Automation in Healthcare Insurance & How Impacts Quality Discussion

Description

You should have gathered and read information from a number of sources related to your topic. State you topic and problem you are addressing in your dissertation. What trends are you seeing in the research related to your topic? What gap in evidence have you identified so far? 

Explanation & Answer length: 500 words.

Running Head: TOPIC APPROVAL 1 Exploring the impact of Automation in Health Insurance on the Quality of Healthcare Mat University of the Summer 2021 – Dissertation Seminar (DSRT-736-M30) – Full Term INTRODUCTION 2 Background The necessity for safety and quality improvement has become a great concern for health care practitioners and as part of the endeavors that seek to accelerate processes, achieve economies of scale and manage disparate systems, insurers are fast turning to automatic systems comprised of Artificial Intelligence and machine learning to not only manage back -end support functions but also transform structures to increase productivity, accuracy and enhance customer experience.

In the backdrop of this trend where firms are incorporating robotics into their enterprise management systems, this research finds that the approach has been marred with flaws. Particularly, health insurance companies have sought to replace human input with automatic systems thereby eliminating human contact and interaction in health insurance service delivery. Significance At a time when patient-centered care is becoming so pertinent an issue among service givers, the importance of human contact has been reiterated as one of the most significant ways of enhancing care and increasing client satisfaction (Shaller, 2007).In this regard, this research finds that the over-automation of healthcare service delivery by insurance firms has impeded the realization of patient-centered care as it has downplayed the significance of human contact in service delivery.

Moreover, the approach that most firms have taken does not seem to be promising as its merits may surpass the demerits –that is, even though automation has been praised as bringing a range of benefits, it has also brought a fair share of flaws including systemic errors whose impacts have been termed as adverse to the safety of patients as well as the quality of care (Hughes,2008). Therefore, there is a need to explore how best technology can INTRODUCTION 3 be harnessed and integrated with human input in a manner that instead of eliminating human interaction, indeed leads to deeper connections between the two separate but complementary facets thereby creating competitive and beneficial synergy. The importance of this research is twofold. It seeks to make inroads to the body of inquiry that seeks to determine how best to create a synergistic integration of human input and automatic systems in health insurance thereby contributing to knowledge and two to explore the areas of weaknesses in regards to the automation approach that most firms have taken thereby paving way for corrective measure. In order to determine at what point do the two facets integrate optimally, this research draws from the dynamic capability theoretical model that advocates for system changes and resources as well as capacity mix to leverage synergy (Denrell, & Powell, 2016).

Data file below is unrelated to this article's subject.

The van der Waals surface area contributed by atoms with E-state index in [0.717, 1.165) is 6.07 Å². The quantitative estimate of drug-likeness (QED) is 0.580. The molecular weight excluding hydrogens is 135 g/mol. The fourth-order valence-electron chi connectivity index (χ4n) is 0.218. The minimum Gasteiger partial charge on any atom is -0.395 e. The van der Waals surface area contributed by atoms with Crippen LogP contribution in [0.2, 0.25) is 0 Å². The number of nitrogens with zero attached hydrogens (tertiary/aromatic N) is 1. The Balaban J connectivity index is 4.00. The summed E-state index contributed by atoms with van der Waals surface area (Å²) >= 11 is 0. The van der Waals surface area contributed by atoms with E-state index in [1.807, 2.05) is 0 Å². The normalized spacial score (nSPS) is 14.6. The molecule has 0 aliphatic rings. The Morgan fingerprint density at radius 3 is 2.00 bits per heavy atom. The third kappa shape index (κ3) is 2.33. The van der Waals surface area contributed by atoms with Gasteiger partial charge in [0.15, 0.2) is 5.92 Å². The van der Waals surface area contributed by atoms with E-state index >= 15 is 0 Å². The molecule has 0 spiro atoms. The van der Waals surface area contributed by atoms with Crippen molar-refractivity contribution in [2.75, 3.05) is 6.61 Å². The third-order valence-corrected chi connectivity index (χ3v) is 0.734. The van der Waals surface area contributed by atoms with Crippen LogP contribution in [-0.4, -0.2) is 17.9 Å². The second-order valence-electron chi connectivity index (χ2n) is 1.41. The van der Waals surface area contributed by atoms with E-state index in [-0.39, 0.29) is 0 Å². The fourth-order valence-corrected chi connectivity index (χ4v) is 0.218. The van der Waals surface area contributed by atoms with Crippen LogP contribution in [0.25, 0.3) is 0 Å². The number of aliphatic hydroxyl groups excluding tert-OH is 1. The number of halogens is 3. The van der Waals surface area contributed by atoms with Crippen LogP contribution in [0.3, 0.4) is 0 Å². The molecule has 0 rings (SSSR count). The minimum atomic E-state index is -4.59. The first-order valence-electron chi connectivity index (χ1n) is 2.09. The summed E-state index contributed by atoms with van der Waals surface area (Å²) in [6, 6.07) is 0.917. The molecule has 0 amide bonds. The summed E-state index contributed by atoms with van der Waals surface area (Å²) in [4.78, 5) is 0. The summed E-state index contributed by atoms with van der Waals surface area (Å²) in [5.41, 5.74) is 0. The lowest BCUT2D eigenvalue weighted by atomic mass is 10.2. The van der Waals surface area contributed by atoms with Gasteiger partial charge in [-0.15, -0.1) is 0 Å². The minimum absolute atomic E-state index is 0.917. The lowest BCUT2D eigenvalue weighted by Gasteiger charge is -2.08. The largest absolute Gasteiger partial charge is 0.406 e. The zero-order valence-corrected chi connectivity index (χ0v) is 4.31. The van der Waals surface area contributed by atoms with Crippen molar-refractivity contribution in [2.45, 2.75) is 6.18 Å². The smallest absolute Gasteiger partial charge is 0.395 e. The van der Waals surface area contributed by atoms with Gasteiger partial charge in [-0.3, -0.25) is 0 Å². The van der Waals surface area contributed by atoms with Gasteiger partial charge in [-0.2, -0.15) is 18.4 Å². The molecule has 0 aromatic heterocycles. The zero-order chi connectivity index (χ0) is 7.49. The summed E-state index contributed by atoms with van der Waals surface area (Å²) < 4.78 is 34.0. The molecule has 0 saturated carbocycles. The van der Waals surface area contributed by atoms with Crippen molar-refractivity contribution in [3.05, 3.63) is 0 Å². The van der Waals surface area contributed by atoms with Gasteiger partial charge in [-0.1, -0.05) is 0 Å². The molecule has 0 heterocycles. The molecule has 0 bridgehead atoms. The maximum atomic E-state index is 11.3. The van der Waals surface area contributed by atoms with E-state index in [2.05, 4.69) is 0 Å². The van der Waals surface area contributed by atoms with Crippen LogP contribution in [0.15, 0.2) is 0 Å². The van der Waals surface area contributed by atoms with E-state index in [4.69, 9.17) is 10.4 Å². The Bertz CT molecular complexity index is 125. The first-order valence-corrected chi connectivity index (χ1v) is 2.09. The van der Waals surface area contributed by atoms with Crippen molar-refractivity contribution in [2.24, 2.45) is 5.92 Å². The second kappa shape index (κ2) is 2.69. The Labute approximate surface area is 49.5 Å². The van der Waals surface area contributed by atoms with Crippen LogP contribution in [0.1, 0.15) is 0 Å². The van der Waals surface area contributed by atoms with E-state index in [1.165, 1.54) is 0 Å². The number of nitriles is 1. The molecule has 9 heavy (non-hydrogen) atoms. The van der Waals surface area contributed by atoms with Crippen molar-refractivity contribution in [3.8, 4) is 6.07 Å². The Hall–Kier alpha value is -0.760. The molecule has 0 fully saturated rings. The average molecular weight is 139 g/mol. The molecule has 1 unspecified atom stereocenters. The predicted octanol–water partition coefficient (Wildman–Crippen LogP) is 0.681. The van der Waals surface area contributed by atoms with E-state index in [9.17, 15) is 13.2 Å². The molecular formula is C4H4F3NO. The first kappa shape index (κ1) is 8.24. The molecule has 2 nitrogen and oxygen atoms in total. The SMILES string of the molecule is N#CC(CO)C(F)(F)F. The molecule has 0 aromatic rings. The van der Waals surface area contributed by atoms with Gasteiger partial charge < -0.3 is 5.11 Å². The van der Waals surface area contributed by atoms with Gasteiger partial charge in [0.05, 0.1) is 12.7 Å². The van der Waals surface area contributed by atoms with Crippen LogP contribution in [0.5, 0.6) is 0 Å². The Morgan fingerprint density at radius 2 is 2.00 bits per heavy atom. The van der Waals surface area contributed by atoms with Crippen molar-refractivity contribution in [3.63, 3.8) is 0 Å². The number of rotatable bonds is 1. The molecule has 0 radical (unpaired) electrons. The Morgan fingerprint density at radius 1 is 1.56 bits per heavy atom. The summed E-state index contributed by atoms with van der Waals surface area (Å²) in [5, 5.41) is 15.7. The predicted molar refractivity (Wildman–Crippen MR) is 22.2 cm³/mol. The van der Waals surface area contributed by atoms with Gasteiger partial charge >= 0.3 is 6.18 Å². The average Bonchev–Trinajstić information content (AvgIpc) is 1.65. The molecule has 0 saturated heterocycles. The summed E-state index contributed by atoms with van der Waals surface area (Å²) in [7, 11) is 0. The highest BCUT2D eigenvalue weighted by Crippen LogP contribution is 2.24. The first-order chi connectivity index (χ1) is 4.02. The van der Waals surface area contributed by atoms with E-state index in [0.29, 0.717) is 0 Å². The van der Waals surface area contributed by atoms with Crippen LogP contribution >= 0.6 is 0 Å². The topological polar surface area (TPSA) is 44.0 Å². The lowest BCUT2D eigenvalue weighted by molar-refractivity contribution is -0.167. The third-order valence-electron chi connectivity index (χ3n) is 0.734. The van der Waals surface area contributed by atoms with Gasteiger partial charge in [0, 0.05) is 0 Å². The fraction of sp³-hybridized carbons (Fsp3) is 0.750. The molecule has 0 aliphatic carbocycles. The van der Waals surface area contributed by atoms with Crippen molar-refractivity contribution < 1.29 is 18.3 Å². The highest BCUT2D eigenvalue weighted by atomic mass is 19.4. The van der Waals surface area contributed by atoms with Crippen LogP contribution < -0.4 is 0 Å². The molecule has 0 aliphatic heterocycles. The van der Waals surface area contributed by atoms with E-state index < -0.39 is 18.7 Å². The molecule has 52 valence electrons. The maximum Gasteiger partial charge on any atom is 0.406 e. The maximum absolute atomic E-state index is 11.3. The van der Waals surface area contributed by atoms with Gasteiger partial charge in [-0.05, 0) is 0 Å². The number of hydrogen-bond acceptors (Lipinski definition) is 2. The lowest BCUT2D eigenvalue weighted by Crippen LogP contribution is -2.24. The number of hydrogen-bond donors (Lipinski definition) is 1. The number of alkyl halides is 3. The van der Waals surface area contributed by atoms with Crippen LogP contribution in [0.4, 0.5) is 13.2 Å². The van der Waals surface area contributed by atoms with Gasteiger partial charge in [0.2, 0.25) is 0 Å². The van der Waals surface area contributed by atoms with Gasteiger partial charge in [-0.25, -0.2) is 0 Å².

The study will be quantitative research. In seeking to determine the impacts of automation on healthcare outcomes, the study will explore how three variables: interventions, quality, and access to health care have been affected by whole system automation and what past researchers think about this trend. Target population for this dissertation would be LinkedIn , they would comprise of consumers, Medicare and Technology Health Care professionals. The resulting findings are useful for scholars, researchers, and healthcare policymakers who seek to advance knowledge and insight in the area of healthcare insurance research. References INTRODUCTION Denrell, J., & Powell, T. C. (2016). Dynamic Capability as a Theory of Competitive Advantage. In The Oxford handbook of dynamic capabilities.Lawson, B., & Samson, D. (2001). Developing innovation capability in organizations: a dynamic capabilities approach.

International journal of innovation management, 5(03), 377-400. Hughes, R. G. (2008). Tools and strategies for quality improvement and patient safety. Patient safety and quality: An evidence-based handbook for nurses. Shaller, D. (2007). Patient-centered care: what does it take? (pp. 1-26). New York: Commonwealth Fund. 4 Running Head: TOPIC APPROVAL 1 Exploring Issues of Automation in Healthcare Insurance and How It Impacts Quality of Healthcare Exploring the impact of automation in Health Insurance on the Quality of Healthcare Mathew Uday University of the Cumberland’s Summer 2021 – Dissertation Seminar (DSRT-736-M30) – Full Term INTRODUCTION 2 Background The necessity for safety and quality improvement has become a great concern for health care practitioners and as part of the endeavors that seek to accelerate processes, achieve economies of scale and manage disparate systems, insurers are fast turning to automatic systems comprised of Artificial Intelligence and machine learning to not only manage back -end support functions but also transform structures to increase productivity, accuracy and enhance customer experience.

In the backdrop of this trend where firms are incorporating robotics into their enterprise management systems, this research finds that the approach has been marred with flaws. Particularly, health insurance companies have sought to replace human input with automatic systems thereby eliminating human contact and interaction in health insurance service delivery. Significance At a time when patient-centered care is becoming so pertinent an issue among service givers, the importance of human contact has been reiterated as one of the most significant ways of enhancing care and increasing client satisfaction (Shaller, 2007).In this regard, this research finds that the over-automation of healthcare service delivery by insurance firms has impeded the realization of patient-centered care as it has downplayed the significance of human contact in service delivery. Moreover, the approach that most firms have taken does not seem to be promising as its merits may surpass the demerits –that is, even though automation has been praised as bringing a range of benefits, it has also brought a fair share of flaws including systemic errors whose impacts have been termed as adverse to the safety of patients as well as INTRODUCTION 3 the quality of care (Hughes,2008).